I have worked on projects that follow a sprint-based approach, but we do not work on requirements in the same sprint. It is the same case when I talk to my fellow requirements engineers/business analysts from other companies. It is indeed a near-impossible task to complete requirements in the current sprint.
The reason is profoundly simple: Design, development, coding, testing, and deployment are under the team's control, requirements are not.
Requirements need much more deliberation with stakeholders. Many often, stakeholders themselves may not be clear about the requirements themselves. Even for small features, completing requirements in 2 to 4 weeks cannot be done in a multi-stakeholder scenario.
It makes immense sense to work on requirements one or two sprints prior to the sprint for development. That way, the product owner/business analyst gets the required time to build consensus on the requirements.
Let me know your thoughts on this.
Twister #3 Do we need lower-level documentation of requirements other than acceptance criteria?
Should business analysts prepare for detailed documentation for a feature or a UI in agile projects?. Does it make sense for the business analyst to spend some time providing clarity on this before passing it to the development team? In my opinion, some requirements are pretty much knowable by the business analyst prior hand and requirements that are difficult to know up-front. It makes sense to spend some effort to elaborate knowable requirements and not spend much effort on requirements that are hard to know up-front.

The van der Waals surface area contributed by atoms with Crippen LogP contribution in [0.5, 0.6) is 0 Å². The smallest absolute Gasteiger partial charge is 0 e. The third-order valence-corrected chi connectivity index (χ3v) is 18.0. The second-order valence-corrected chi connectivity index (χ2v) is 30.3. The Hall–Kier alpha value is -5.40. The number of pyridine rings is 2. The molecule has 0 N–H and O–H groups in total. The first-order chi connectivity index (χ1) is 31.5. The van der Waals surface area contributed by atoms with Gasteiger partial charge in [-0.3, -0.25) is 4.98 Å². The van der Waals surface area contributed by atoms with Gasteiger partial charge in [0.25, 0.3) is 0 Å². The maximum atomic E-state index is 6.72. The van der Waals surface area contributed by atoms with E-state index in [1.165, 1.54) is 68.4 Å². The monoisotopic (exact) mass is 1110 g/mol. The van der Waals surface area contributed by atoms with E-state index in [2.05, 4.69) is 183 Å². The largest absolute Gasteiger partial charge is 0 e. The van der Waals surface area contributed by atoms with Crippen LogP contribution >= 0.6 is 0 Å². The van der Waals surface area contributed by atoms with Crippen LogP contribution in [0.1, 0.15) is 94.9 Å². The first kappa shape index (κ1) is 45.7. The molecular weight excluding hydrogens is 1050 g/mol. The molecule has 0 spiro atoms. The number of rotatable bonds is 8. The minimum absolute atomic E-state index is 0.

Coming back to the question of documentation, theoretically, we should have a minimum of front documentation and then go back and update the documentation once the feature stabilizes. But how often do we really do that? It looks like the documentation remains very sketchy. Subsequent maintenance is bound to suffer because of the approach of not documenting enough for future maintenance. Once again, I would like to have the opinion of fellow business analysts about how they do things.
Twister #4 Should we bother about traceability?
Should we establish requirements traceability in an Agile environment? Most of the projects that I have had an opportunity in an agile environment did try to establish traceability with respect to the test cases to ensure the quality of the product. But traceability to the design elements or code elements was non-existent. I want to learn from my fellow Agile business analysts how they perceive traceability in an Agile environment.
Twister #5 What happens to our good old modeling notations, especially UML?
Coming back to modeling aspects of requirements in the traditional world, we placed a lot of emphasis on UML, which I do not see today. In my opinion, some of the UML elements in actually wherein the solution in Domain, for example, Class diagram for sequence diagram, which was not part of business analysis activities.
However, I strongly feel that prototype, process model (now fancily called Story map), state model, and use case model can add significant value to any project whether you follow waterfall or agile.
I authored a book on Agile business analysis, available on our portal for your review and comment. Those of you who have significant experience in Agile business analysis can message me for a free copy of the book for your reference in return for your contribution to help make this book better for all agile business analyst communities.